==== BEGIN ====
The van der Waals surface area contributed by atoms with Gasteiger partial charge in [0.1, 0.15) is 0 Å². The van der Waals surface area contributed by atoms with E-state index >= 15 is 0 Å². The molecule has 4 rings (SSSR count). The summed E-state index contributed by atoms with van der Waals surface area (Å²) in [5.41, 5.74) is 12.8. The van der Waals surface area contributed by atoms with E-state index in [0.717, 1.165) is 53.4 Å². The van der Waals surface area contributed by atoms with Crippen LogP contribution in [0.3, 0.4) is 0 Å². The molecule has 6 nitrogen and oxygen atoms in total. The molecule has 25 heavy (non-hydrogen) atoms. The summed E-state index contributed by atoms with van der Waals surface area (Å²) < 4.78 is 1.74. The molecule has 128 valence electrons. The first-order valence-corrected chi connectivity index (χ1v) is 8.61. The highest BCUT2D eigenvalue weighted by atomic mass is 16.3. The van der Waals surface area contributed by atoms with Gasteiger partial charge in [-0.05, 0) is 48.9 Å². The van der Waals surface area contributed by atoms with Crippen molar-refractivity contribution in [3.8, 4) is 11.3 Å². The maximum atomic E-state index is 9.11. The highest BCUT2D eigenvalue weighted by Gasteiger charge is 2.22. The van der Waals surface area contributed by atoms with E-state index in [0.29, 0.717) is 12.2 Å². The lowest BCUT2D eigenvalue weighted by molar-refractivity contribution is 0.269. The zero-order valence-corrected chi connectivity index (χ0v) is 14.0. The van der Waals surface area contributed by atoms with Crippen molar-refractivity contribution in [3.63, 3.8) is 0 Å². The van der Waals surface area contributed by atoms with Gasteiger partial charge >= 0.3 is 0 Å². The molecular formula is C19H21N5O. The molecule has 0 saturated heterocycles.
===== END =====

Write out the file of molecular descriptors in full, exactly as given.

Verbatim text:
The van der Waals surface area contributed by atoms with Gasteiger partial charge in [0.1, 0.15) is 0 Å². The van der Waals surface area contributed by atoms with E-state index >= 15 is 0 Å². The molecule has 4 rings (SSSR count). The summed E-state index contributed by atoms with van der Waals surface area (Å²) in [5.41, 5.74) is 12.8. The van der Waals surface area contributed by atoms with E-state index in [0.717, 1.165) is 53.4 Å². The van der Waals surface area contributed by atoms with Crippen LogP contribution in [0.3, 0.4) is 0 Å². The molecule has 6 nitrogen and oxygen atoms in total. The molecule has 25 heavy (non-hydrogen) atoms. The summed E-state index contributed by atoms with van der Waals surface area (Å²) < 4.78 is 1.74. The molecule has 128 valence electrons. The first-order valence-corrected chi connectivity index (χ1v) is 8.61. The highest BCUT2D eigenvalue weighted by atomic mass is 16.3. The van der Waals surface area contributed by atoms with Gasteiger partial charge in [-0.05, 0) is 48.9 Å². The van der Waals surface area contributed by atoms with Crippen molar-refractivity contribution in [3.8, 4) is 11.3 Å². The maximum atomic E-state index is 9.11. The highest BCUT2D eigenvalue weighted by Gasteiger charge is 2.22. The van der Waals surface area contributed by atoms with E-state index in [0.29, 0.717) is 12.2 Å². The lowest BCUT2D eigenvalue weighted by molar-refractivity contribution is 0.269. The zero-order valence-corrected chi connectivity index (χ0v) is 14.0. The van der Waals surface area contributed by atoms with Crippen molar-refractivity contribution in [3.63, 3.8) is 0 Å². The van der Waals surface area contributed by atoms with Gasteiger partial charge >= 0.3 is 0 Å². The molecular formula is C19H21N5O. The molecule has 0 saturated heterocycles.